MONTREAL — Sheila Finestone’s sister related an anecdote at last week’s funeral for the longtime parliamentarian and social justice activist that she believes illustrates the kind of person Finestone was.
About two months before her death from cancer on June 8 at age 82, Finestone reluctantly accepted that she needed full-time home care, said Diane Abbey-Livingston.
Abbey-Livingston, arriving at Finestone’s first meeting with her new caregiver, found the young woman in an apartment building corridor in deep conversation with Finestone, who was leaning on a walker and carrying her pain medication.
But Finestone wasn’t querying the care worker on her qualifications. She wanted to know all about her life: her homeland, her studies, her dreams. Finestone encouraged her to get her Canadian papers and to go back to school.
“To her very marrow, Sheila was committed to the potential in each of us,” said Abbey-Livingston. She set ambitions and standards for herself, and she wanted others to pursue theirs with as much energy as she did, her sister said.
Her grandson, Jason Finestone, said that Finestone “did not hesitate to let others know if she felt they were not giving their best. She spoke her mind more frequently than expected, and sometimes desired.”
Her youngest son, Stephen Finestone, said, “Mom was focused and slightly opinionated,” but she respected and sought the views of others.
She put family first, which wasn’t easy, given the long hours she devoted to her public life, he said. She was “a mother to more than four boys. She was a mother to a generation of men and women.”
Though she is most associated with fighting for women’s equality, she was not a true feminist, he said, because “her core value was humanity, not gender: she believed in work and effort, not entitlement.”
Former prime minister Paul Martin, who attended the funeral, told reporters that Finestone offered him advice from the time he was a rookie MP to his retirement. “She never shrank from giving me advice, even when I was in cabinet, and I always took it… she certainly had the right balance. She had a very strong social conscience, but would also say, ‘You’ve got to balance the books.’”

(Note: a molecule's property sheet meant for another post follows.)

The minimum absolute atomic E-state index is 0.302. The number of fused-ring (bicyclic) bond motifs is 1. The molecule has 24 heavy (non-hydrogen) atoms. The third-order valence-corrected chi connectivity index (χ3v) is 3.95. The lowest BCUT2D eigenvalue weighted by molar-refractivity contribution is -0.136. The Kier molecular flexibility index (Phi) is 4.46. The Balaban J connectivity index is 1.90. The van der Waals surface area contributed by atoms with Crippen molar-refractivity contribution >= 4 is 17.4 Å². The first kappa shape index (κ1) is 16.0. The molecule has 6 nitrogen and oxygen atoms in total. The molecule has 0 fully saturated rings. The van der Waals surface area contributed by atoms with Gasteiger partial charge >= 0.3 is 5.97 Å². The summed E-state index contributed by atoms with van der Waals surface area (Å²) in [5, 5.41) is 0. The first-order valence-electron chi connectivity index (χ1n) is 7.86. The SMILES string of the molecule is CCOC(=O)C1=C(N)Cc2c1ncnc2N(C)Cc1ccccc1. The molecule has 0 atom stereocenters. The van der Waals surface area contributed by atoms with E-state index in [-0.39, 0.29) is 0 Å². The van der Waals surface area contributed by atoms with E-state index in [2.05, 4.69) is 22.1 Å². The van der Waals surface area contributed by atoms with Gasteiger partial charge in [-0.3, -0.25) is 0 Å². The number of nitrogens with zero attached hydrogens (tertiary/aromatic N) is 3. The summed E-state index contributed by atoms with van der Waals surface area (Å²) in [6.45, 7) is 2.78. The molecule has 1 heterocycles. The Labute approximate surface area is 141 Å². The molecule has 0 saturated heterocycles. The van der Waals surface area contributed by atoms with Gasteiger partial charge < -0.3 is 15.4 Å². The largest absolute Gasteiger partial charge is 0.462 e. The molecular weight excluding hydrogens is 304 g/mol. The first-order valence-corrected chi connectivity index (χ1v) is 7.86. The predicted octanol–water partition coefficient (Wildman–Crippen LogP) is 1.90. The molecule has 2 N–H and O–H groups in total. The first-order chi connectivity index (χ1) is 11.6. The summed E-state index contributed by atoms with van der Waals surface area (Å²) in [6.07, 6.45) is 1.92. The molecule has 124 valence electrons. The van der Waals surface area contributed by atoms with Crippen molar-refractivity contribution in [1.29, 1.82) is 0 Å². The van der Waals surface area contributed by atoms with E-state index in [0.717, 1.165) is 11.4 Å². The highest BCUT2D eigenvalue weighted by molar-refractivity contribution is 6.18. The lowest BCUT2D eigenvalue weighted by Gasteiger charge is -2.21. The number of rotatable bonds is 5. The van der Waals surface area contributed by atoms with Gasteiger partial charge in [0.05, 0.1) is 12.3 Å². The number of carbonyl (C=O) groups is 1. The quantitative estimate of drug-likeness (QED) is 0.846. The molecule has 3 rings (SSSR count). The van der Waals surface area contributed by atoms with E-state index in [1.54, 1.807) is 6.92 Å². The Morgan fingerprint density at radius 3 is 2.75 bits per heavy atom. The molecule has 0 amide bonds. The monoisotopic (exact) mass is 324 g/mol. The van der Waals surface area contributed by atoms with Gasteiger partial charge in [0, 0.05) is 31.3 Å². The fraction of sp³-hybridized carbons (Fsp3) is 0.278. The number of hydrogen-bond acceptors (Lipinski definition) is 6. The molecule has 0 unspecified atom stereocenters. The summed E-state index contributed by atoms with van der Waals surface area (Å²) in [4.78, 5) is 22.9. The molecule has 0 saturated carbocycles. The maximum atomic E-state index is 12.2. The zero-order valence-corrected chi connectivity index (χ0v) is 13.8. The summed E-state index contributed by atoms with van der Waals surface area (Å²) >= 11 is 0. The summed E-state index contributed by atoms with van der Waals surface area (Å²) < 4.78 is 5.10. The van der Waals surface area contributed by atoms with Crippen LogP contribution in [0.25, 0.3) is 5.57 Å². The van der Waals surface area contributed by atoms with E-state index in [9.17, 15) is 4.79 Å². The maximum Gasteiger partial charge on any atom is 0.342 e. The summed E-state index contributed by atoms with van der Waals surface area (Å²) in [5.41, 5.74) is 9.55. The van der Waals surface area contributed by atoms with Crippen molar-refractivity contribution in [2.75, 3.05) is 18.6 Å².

He added: “She did enormous good for the country, and Canada is poorer for her passing.”
Finestone was the Liberal member of Parliament for Mount Royal riding from 1984 to 1999. The riding, which at the time had probably the largest Jewish population in the country, had been held since 1965 by former prime minister Pierre Elliott Trudeau, who retired in 1984. Finestone admired Trudeau and has said he inspired her to go into politics.
She had to fight for the party nomination in 1984 against two other contenders, both from the Jewish community.
She was secretary of state for multiculturalism and the status of women under prime minister Jean Chrétien from 1993 to 1996, and she served on dozens of committees over her time in Parliament. In 1999, Chrétien appointed Finestone to the Senate, where she served until her mandatory retirement seven years ago.
She also worked for women’s rights at the international level, attending the UN World Conferences on Women in Nairobi and Copenhagen, and leading the Canadian delegation to Beijing in 1995.
Finestone was the daughter of a prominent Montreal Jewish family, and came by community service naturally. Her father was Monroe Abbey, president of Canadian Jewish Congress from 1968 to 1971, and her mother was the former Minnie Cummings.